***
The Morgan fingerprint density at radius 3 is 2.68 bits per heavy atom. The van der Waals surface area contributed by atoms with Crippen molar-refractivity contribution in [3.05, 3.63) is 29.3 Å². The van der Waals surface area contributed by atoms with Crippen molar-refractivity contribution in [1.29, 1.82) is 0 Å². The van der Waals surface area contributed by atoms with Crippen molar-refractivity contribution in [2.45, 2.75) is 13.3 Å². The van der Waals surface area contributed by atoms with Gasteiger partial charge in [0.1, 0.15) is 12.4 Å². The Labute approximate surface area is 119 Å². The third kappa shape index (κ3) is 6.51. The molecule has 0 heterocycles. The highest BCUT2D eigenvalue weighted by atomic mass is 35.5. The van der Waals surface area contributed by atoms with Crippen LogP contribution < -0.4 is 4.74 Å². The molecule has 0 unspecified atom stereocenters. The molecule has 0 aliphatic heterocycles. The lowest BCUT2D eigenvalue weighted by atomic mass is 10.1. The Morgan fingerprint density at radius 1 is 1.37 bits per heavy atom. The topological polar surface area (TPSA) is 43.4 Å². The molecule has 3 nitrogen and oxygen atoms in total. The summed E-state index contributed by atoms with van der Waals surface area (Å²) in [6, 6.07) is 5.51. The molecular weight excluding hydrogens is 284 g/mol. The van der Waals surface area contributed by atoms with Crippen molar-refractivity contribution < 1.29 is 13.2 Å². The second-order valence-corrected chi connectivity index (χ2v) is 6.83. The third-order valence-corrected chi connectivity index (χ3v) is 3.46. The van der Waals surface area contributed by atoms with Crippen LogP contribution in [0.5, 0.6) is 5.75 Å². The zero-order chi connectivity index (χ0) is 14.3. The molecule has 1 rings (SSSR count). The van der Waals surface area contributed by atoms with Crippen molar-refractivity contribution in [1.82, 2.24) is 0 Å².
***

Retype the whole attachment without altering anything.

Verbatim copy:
The Morgan fingerprint density at radius 3 is 2.68 bits per heavy atom. The van der Waals surface area contributed by atoms with Crippen molar-refractivity contribution in [3.05, 3.63) is 29.3 Å². The van der Waals surface area contributed by atoms with Crippen molar-refractivity contribution in [1.29, 1.82) is 0 Å². The van der Waals surface area contributed by atoms with Crippen molar-refractivity contribution in [2.45, 2.75) is 13.3 Å². The van der Waals surface area contributed by atoms with Gasteiger partial charge in [0.1, 0.15) is 12.4 Å². The Labute approximate surface area is 119 Å². The third kappa shape index (κ3) is 6.51. The molecule has 0 heterocycles. The highest BCUT2D eigenvalue weighted by atomic mass is 35.5. The van der Waals surface area contributed by atoms with Crippen LogP contribution < -0.4 is 4.74 Å². The molecule has 0 unspecified atom stereocenters. The molecule has 0 aliphatic heterocycles. The lowest BCUT2D eigenvalue weighted by atomic mass is 10.1. The Morgan fingerprint density at radius 1 is 1.37 bits per heavy atom. The topological polar surface area (TPSA) is 43.4 Å². The molecule has 3 nitrogen and oxygen atoms in total. The summed E-state index contributed by atoms with van der Waals surface area (Å²) in [6, 6.07) is 5.51. The molecular weight excluding hydrogens is 284 g/mol. The van der Waals surface area contributed by atoms with Crippen molar-refractivity contribution < 1.29 is 13.2 Å². The second-order valence-corrected chi connectivity index (χ2v) is 6.83. The third-order valence-corrected chi connectivity index (χ3v) is 3.46. The van der Waals surface area contributed by atoms with Crippen LogP contribution in [0.5, 0.6) is 5.75 Å². The zero-order chi connectivity index (χ0) is 14.3. The molecule has 1 rings (SSSR count). The van der Waals surface area contributed by atoms with Crippen molar-refractivity contribution in [1.82, 2.24) is 0 Å².